Kevin McCartney, University of Maine at Presque Isle Professor of Geology, spent the Thanksgiving week with research colleagues at Yamagata University in Japan. He was invited to present a talk at the Japanese university, titled “Silicoflagellate double skeletons: a summary of recent observations of fossil and modern specimens.” He also worked with several graduate students there on various projects.
McCartney’s research specialty is the silicoflagellates, which are single-celled plants that live in ocean waters. “This group of organisms is significant enough,” McCartney said, “but is generally overshadowed by other groups, such as the diatoms, that are far more important.”
McCartney’s research extends over a period of 30 years and includes nearly 50 peer-reviewed articles in the scientific literature. Much of his recent work has been on the evolution of silicoflagellates during the Cretaceous Period, part of the “Age of Dinosaurs,” and he is now working to extend this knowledge to the early Cenozoic (“Age of Mammals”).
There are very few people in the world who have a good understanding of his group, but there are many specialists of other groups that encounter silicoflagellates of interest. Such scientists sometimes see in their own work unusual silicoflagellate specimens that relate to McCartney’s research. Some of these colleagues work with the scanning electron microscope, which provides especially detailed photographs. The data and photos collected by these colleagues have enabled McCartney to be very productive in the last several years. A recent article that he submitted to a biology journal has a dozen co-authors from eight countries.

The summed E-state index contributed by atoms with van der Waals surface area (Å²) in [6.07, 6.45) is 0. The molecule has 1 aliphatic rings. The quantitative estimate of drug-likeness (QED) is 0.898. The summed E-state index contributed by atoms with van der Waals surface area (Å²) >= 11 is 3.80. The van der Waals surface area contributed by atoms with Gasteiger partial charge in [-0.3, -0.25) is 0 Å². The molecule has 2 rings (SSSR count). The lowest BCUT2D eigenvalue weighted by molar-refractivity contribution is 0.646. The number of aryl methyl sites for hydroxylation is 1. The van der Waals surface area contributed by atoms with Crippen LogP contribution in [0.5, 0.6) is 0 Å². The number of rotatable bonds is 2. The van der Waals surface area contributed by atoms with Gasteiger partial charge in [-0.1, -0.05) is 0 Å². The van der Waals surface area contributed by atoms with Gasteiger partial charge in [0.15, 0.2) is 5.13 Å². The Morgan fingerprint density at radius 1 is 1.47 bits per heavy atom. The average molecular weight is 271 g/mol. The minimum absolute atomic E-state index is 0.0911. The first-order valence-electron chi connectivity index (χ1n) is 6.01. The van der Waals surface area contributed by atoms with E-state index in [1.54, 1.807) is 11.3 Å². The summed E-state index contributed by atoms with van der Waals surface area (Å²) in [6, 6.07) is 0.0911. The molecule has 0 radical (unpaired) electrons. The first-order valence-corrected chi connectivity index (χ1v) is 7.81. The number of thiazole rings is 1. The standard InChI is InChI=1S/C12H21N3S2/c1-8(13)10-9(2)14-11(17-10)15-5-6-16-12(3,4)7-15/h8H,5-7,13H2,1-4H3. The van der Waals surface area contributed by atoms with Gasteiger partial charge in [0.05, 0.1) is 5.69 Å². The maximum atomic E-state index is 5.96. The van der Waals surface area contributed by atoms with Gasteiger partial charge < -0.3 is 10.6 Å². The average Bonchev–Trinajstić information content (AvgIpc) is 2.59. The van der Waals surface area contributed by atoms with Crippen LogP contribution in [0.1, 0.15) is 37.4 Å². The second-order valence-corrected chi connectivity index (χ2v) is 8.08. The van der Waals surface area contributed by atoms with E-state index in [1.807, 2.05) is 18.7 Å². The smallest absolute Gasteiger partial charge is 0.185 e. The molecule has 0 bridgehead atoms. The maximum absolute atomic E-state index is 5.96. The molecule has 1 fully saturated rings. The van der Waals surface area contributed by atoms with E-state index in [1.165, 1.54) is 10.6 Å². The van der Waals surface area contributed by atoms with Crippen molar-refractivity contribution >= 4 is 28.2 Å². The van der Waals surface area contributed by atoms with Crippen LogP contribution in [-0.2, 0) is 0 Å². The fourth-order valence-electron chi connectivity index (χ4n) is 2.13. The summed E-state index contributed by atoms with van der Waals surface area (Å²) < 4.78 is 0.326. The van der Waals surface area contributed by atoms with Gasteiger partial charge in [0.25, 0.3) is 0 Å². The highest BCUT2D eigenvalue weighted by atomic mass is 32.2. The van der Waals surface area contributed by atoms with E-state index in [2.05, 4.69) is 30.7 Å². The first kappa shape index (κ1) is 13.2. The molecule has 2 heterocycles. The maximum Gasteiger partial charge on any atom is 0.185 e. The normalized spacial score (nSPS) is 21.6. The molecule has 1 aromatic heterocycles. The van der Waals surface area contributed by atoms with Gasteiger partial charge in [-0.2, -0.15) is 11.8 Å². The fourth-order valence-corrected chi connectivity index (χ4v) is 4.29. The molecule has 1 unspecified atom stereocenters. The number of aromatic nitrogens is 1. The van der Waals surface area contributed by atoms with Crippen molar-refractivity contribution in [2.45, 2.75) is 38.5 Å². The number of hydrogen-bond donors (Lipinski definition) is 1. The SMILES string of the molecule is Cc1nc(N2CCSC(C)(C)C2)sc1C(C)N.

McCartney now works closely with colleagues in Japan, Poland, Russia, Italy and other countries who provide information on unusual silicoflagellates. McCartney in turn is assisting in the training of graduate students from several countries. While in Japan, he was asked to be an external member of a Ph.D. student’s committee.
McCartney’s week in Japan included work with a colleague there on two papers, and interaction with several graduate students. These students are doing work in several microorganism groups, and McCartney provided training on silicoflagellates so they can recognize unusual specimens in the future and take photographs. One of these students had already sent McCartney some very interesting photographs, and is co-author to a paper recently submitted to an international journal. McCartney worked on another paper with this student and expects the visit to lead to further collaborative research.